 Customer parking facilities. In case you allow for parking the site should provide
convenient, adequate parking as well as easy access for customers.
 Proximity to other businesses. Neighboring businesses may influence your store's
volume, and their presence can work for you or against you.

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 History of the site. Find out the recent history of each site under consideration
before you make a final selection. Who were the previous tenants, and why are they
no longer there?
 Terms of the lease. Be sure you understand all the details of the lease, because it's
possible that an excellent site may have unacceptable leasing terms.
 Future development. Check with the local planning board to see if anything is
planned for the future that could affect your business, such as additional buildings
nearby or road construction.

2. 3 Deciding on the Layout

Layout and design are major factors in your restaurant's success. You'll need to take into
account the size and layout of the dining room, kitchen space, storage space and counter.
Typically, restaurants allot 40 to 60 percent of their space to the dining area, approximately
30 percent to the kitchen and prep area, and the remainder to storage and office space.

 Dining area. This is where you'll be making the bulk of your money, so don't cut
corners when designing your dining room. Visit restaurants in your area and
analyze the décor. Watch the diners; do they react positively to the décor? Is it
comfortable or are people shifting in their seats throughout their meals? Note what
works well and what doesn't.

Much of your dining room design will depend on your concept. It will help you to know
that 40 to 50 percent of all sit-down customers arrive in pairs; 30 percent come alone or in
parties of three; and 20 percent come in groups of four or more.

To accommodate the different groups of customers, use tables for four that can be pushed
together in areas where there is ample floor space. This gives you flexibility in
accommodating both small and large parties. Place booths for four to six people along the

 Production area. Too often, the production area in a restaurant is inefficiently

designed--the result is a poorly organized kitchen and less than top-notch service.
Keep your menu in mind as you determine each element in the production area.
You'll need to include space for receiving, storage, food preparation, cooking,
baking, dishwashing, production aisles, trash storage, employee facilities and an
area for a small office where you can perform daily management duties.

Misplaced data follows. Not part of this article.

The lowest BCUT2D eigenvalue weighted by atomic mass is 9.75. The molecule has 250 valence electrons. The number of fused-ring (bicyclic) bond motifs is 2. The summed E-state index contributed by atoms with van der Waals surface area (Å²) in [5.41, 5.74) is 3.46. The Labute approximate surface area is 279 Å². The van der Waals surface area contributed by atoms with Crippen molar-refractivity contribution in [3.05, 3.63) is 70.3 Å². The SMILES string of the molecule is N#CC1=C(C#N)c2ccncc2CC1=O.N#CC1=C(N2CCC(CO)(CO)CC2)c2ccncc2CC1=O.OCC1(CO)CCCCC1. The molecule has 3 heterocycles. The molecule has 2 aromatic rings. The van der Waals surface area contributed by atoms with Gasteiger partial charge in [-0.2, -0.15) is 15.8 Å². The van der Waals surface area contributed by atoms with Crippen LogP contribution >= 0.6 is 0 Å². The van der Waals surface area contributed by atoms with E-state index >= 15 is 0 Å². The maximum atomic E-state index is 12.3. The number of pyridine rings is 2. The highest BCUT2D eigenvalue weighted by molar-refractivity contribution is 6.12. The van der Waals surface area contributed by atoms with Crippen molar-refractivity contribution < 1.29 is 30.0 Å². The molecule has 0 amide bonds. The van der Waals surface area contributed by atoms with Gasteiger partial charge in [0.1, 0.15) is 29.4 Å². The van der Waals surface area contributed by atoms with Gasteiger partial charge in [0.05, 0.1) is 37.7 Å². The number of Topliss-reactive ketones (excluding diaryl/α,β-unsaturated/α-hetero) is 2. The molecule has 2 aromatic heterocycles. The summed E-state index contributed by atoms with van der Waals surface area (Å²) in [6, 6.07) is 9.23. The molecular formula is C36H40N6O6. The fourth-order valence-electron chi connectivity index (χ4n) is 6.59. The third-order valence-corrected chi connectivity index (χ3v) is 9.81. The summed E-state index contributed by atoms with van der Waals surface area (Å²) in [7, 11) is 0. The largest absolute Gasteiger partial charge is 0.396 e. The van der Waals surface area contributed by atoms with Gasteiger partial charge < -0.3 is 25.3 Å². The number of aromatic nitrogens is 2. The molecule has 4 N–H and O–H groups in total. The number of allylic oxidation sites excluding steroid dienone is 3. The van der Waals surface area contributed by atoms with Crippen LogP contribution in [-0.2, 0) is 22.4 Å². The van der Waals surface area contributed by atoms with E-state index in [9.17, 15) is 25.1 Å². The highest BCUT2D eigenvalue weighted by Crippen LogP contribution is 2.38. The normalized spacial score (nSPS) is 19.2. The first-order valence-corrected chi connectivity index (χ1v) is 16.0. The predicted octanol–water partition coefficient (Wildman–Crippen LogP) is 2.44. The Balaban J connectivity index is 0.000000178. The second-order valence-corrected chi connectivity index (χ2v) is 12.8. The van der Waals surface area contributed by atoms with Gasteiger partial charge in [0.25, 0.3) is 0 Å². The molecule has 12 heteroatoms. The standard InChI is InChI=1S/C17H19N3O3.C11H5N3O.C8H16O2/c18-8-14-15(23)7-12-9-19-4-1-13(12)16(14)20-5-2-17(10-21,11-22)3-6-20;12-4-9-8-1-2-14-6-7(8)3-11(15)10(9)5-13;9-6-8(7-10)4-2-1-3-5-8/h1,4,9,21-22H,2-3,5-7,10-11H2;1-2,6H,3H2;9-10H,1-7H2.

Arrange your food production area so that everything is just a few steps away from the
cook. Your design should also allow for two or more cooks to be able to work side by side
during your busiest hours.

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2. 4 Designing & Decor

Since customers ultimately drive restaurant design trends, many of your restaurant design
ideas will come from your clientele. Successful restaurant design ideas are bred with an
understanding of the types of experiences your customers are looking for and the promise
your brand has made to them. You may know what types of menu items they crave, but do
you know what kinds of restaurant design ideas create an atmosphere that will welcome
them time and time again?

 Step One: The restaurant designer’s process begins with a thorough understanding
of the eatery’s menu, location, customers, architectural preferences and lighting
concerns. More than just a design powwow, the restaurant designer’s process
includes budget considerations, timelines and coordination with city officials to
secure necessary building permits.

 Step Two: The most effective restaurant design considers the flow of waiter staff
from the kitchen to the dining area or from the dining area to the restrooms. The
restaurant designer’s process contemplates the overall circulation within the
restaurant for maximum efficiency

 Step Three: With the floor plan in hand and a concept in mind, the next stage in
the restaurant designer’s process is interior design. Sketches may depict color
schemes, furniture placement, window treatments, artistic lighting and other
aspects of the ambiance. This is also the part of the restaurant designer’s process
where we consider paints, wallpapers, foliage and artwork.

2. 5 Creating a Menu
Though menu variety has increased over the years, menus themselves are growing shorter.
Busy consumers don't want to read a lengthy menu before dinner; dining out is a
recreational activity, so they're in the restaurant to relax. Keep your number of items in
check and menu descriptions simple and straightforward, providing customers with a
variety of choices in a concise format. Your menu should also indicate what dishes can be